Current politics in the two countries I know best suggest that crowd mentalities are more prevalent than mass enlightenment.
Israelis wanting change are attracted by two out-of-office political veterans with criminal records. A poll headlined in Ha’aretz indicates that an as yet uncreated centrist party with Ehud Olmert among its leading names would garner more Knesset seats than Prime Minister Netanyahu and Likud. The spiritual leader of the Sephardi ultra-Orthodox party SHAS, Rabbi Ovadia Yosef, has decided that Ariyeh Deri, once the party’s golden boy until he was convicted, sentenced, and served 22 months of a three year sentence for accepting bribes (released early for good behavior) will return to the party’s leadership along with the current Interior Minister Eli Yishai.
Americans have not searched police files for their current idols, but their attractive and well-spoken President may win a second term despite a record in the important region across North Africa and on to Pakistan that would be laughable if it was not associated with human tragedies suffered by Americans and the peoples they claim to be helping. One can play the game of pick the most foolish by comparing the President’s comments beginning in 2009 with those of his Secretary of State and Ambassador to the United Nations. One of those worthies has claimed that the violence associated with Arab spring is only a temporary blip on the way to democracy and equality, while the other claimed that the killing of the Ambassador to Libya was only a crowd response to an ugly Islam film, and thus nothing that shows a fundamental problem in a region full of promise.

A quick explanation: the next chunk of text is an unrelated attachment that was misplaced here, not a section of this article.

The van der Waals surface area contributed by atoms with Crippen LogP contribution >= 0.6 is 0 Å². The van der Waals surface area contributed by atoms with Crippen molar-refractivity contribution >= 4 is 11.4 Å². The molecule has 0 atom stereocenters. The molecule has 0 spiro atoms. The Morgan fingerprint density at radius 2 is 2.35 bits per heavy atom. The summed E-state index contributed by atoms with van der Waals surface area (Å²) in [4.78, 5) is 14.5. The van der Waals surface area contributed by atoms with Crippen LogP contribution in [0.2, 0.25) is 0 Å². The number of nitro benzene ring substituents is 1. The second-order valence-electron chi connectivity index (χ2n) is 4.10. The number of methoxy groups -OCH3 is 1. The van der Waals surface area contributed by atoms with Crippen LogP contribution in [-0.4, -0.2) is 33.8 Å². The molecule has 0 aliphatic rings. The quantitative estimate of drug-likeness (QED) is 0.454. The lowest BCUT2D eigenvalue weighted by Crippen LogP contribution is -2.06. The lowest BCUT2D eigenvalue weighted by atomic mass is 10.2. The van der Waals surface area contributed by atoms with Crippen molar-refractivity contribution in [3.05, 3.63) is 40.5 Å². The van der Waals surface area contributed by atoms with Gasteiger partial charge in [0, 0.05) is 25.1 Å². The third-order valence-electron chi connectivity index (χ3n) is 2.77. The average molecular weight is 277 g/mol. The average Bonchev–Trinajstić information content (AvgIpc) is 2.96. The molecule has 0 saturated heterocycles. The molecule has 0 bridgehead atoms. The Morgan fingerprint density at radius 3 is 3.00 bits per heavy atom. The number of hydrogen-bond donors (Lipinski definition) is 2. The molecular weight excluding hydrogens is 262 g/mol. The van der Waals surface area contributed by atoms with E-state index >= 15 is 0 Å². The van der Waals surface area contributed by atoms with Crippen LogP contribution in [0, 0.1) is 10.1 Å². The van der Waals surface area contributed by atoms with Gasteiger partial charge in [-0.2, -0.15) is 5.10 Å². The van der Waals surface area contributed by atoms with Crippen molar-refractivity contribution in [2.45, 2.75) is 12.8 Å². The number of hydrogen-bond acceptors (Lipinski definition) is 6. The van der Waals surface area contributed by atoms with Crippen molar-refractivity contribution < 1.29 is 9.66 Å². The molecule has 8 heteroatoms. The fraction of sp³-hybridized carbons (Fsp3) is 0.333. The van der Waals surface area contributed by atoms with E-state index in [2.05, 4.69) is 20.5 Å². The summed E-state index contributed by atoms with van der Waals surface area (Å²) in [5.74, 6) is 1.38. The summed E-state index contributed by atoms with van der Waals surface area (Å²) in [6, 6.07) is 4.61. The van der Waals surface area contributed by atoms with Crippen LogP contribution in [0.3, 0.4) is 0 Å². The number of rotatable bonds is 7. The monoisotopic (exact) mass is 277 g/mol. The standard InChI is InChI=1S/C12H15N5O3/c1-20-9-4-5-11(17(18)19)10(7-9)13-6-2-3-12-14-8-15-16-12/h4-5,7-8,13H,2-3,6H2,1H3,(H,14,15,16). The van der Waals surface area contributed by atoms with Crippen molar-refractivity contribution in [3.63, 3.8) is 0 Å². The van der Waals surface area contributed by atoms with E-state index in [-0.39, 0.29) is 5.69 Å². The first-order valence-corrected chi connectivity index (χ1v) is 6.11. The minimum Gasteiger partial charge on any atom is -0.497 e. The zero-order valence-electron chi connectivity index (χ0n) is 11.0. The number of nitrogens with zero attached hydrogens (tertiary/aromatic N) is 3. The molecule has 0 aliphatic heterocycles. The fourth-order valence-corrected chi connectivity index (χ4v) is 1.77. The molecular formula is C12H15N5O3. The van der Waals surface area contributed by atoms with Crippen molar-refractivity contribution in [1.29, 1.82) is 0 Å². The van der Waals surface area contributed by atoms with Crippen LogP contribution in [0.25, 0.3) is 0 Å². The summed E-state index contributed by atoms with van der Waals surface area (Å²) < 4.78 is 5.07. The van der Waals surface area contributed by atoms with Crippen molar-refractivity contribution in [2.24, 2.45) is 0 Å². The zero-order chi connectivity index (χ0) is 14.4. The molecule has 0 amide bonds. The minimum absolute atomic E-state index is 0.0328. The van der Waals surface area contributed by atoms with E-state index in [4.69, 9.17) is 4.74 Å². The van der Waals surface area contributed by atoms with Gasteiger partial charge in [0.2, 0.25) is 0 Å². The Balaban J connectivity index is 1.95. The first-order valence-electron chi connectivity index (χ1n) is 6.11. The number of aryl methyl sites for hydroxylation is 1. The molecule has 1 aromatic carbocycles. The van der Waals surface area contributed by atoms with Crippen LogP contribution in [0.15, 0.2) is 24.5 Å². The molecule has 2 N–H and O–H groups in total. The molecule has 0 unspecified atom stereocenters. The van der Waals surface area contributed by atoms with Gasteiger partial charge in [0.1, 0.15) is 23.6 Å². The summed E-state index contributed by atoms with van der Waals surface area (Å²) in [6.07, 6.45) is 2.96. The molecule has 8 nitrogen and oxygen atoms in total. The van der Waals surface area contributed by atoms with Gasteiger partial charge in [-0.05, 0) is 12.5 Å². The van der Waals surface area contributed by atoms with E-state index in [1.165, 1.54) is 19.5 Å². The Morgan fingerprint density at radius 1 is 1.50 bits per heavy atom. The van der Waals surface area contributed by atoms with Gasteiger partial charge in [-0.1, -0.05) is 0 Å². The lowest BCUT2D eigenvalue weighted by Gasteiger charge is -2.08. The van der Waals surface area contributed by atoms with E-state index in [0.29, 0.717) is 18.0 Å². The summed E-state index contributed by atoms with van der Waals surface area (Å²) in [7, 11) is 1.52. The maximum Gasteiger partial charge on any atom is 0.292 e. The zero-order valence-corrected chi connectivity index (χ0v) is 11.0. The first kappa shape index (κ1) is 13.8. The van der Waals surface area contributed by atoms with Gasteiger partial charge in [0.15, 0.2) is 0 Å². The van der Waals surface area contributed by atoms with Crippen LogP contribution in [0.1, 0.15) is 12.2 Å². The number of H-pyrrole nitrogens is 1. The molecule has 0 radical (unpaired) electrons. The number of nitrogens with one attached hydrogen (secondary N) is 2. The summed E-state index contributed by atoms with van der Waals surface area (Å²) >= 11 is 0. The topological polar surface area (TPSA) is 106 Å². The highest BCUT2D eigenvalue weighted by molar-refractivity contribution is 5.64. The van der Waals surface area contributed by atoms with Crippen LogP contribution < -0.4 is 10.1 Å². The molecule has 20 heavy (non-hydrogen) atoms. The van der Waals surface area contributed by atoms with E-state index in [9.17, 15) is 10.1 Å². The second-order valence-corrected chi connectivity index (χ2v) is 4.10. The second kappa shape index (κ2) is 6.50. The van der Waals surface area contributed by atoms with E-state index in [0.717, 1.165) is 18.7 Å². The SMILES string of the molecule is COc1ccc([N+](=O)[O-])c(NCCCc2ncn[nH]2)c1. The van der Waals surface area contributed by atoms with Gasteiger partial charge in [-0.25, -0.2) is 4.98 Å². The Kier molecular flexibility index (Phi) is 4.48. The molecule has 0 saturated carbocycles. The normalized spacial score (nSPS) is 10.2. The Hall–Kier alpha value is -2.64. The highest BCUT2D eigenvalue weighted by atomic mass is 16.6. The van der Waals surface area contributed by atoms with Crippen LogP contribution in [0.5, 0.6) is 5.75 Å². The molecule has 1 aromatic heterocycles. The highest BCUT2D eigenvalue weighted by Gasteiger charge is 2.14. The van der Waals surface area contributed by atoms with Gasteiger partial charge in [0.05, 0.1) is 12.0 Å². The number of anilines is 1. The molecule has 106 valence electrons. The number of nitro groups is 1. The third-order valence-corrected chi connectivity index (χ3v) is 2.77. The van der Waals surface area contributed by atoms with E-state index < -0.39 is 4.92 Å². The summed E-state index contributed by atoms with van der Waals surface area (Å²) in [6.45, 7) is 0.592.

The area from Morocco to Pakistan and down through much of Central Africa does not operate like Middle America, but the President and key aides express themselves as if it does.
Campaigns in both Israel and America suggest that the fears of the American founders who wrote the Federalist Papers, and well known Greeks and Romans who wrote millennia before them, were wise to fear the prospect of the rabble getting its hands on government. Greeks wrote about demagogues, and Romans described the appeal of bread and circuses.
Since those days (i.e., 1789 or more than 2000 years earlier), there have been great strides in mass education. Nonetheless, Americans who aspire to four more years of Barack Obama and his colleagues, and Israelis who think that Ehud Olmert and Ariyeh Deri hold the key to their future remind us of those hoary fears.
Significant numbers of Americans and Israelis also give high priority to what a nasty skeptic might call religious fantasies. The manifestations are different, but problematic in both places. Americans express their religious feelings most explicitly in connection with abortion and everything to do with homosexuality. Christian enthusiasts also line up against taxes, public health care, and gun control. Whether those issues have their origin somewhere in theology would keep us arguing far into the night, but the clustering of attitudes suggests that God may be at work in the whole package.